Such prescribed operations generally take place on or within the immediate vicinity of a railway
      track and do not include operations which take place in workshops or other workplaces away from the
      immediate vicinity of the track. The general safety duties provisions have been developed to
      complement Queensland’s other safety legislation, particularly the newly agreed national standards for
      workplace health and safety.
              The bill further enhances the powers of Queensland’s Rail Safety Regulator to audit, inspect and
      enforce safety. However, it will also put in place an array of checks and balances to ensure that
      regulatory decision-making processes continue to be timely, transparent and nationally consistent.
              Level crossing accidents pose the biggest risk to safe rail operations with the possibility of
      catastrophic results. This new bill also addresses safety at level crossings. For the first time in
      Queensland, legislation will require the state, local governments and private road owners to enter into
      agreements with rail transport operators as to how they will jointly manage level crossing safety. I
      commend this bill to the House.
              Debate, on motion of Mr Springborg, adjourned.

                         ANOTHER MATTER) AMENDMENT BILL
                                                            Second Reading
                                     Crim. Code (Abusive Domestic R’ship Defence & Another Matter) A’ment Bill
              Resumed from 26 November 2009 (see p. 3669), on motion of Mr Dick—
      That the bill be now read a second time.
             Mr SPRINGBORG (Southern Downs—LNP) (Deputy Leader of the Opposition) (3.18 pm): At the
      outset I can indicate that the LNP will be supporting the bill before the House. However, there are some
      issues of reservation which we do raise. We will be wanting an explanation or some further clarification
      from the Attorney with regard to the substantive application of this amendment—the major amendment
      we are talking about here—and that relates to the Criminal Code with regard to the defence of people
      who have been involved in an abusive domestic relationship if they have killed another person in that
027          At the outset I refer to the discussion paper by Bond University that notes—
      Victims of seriously abusive relationships (often called ‘battered persons’) who respond with violence against their abusers are
      widely considered to deserve at the very least some mitigation of punishment to reflect reduced culpability. In cases where they
      acted for reasons of self-preservation with a genuine belief in the necessity of the action, mitigation might be thought deserved
      even if the perception of the danger or of the options for escaping it was wrong.
      The discussion paper further canvassed the issue by stating—
      If a victim of abuse kills the abuser in fear and desperation but the conditions for a defence of self-defence are not justified, a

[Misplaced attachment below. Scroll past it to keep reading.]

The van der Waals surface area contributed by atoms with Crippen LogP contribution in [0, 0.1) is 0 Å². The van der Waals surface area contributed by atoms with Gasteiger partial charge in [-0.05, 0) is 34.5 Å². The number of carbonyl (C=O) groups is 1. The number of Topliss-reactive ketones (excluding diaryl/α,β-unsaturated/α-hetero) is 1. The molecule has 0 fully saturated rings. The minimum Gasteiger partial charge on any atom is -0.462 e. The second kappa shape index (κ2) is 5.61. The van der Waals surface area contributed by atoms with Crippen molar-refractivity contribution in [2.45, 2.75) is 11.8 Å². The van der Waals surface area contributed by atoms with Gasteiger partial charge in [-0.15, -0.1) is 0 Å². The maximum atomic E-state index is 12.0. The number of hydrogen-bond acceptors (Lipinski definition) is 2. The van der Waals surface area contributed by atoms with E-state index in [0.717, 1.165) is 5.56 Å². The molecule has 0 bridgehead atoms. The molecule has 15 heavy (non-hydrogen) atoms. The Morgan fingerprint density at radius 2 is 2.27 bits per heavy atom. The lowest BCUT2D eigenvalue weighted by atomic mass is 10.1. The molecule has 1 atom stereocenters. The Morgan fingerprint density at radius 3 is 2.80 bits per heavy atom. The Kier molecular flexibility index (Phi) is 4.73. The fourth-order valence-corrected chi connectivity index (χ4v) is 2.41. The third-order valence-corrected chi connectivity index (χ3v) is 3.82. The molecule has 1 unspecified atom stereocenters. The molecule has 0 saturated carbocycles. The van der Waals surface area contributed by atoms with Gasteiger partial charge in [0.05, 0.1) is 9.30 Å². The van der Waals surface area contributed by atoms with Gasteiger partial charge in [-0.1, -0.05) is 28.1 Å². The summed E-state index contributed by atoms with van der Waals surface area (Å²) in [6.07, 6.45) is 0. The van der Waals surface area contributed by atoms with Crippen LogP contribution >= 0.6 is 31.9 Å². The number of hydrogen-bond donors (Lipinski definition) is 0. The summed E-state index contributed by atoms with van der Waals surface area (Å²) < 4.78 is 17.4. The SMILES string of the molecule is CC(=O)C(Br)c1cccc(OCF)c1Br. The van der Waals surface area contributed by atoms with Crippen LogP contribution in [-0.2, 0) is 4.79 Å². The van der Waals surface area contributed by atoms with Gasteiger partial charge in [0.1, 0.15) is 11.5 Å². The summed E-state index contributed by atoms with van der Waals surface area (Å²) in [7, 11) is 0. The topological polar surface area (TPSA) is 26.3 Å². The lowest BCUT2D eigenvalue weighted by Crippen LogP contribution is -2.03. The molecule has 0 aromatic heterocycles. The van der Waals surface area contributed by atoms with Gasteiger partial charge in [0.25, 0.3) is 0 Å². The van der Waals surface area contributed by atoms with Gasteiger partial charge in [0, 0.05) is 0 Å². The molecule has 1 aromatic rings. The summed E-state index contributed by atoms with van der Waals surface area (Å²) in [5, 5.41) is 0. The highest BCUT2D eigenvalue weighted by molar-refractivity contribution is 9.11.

conviction of murder might still be unjust. A conviction of some lesser offence such as manslaughter might more appropriately
      reflect the degree of culpability.
              The review found this argument could be made on the basis of the stigma attached to the offence
      of murder regardless of its penal liability. It could be suggested that a murder conviction would be a
      particularly grave injustice in jurisdictions such as Queensland where such an offence carries a
      mandatory sentence of life imprisonment. I would indicate that neither the government nor the LNP
      would have any intention of changing that particular section as it applies at the moment, which is
      minimum mandatory life for the crime of murder. However, I think it is very important that we do point out
      that within legal circles and academia, and probably also privately in the judiciary, there is concern about
      the lack of sentencing discretion which limits their capacity to take on board the extraordinary
      circumstances of a particular case and the potential disproportionate application of a particular penalty
      for the crime of murder when, in the minds of some people, there may be serious circumstances of
              As has been reported previously by the Australian Institute of Criminology, contrary to public
      perceptions that we are most at risk of being murdered by a stranger, homicides in Australia and
      elsewhere are most likely to involve persons who are known to each other such as friends,
      acquaintances and family members. The AIC also reported that, over the 13-year period covered by the
      analysis, on average there were 77 intimate partner homicides each year. The majority involved males
      killing female intimate partners—that is, 75 per cent. Females comprised only 20 per cent of offenders of
      intimate partner homicide, confirming prior research that males are more likely than females to kill their
      intimate partner.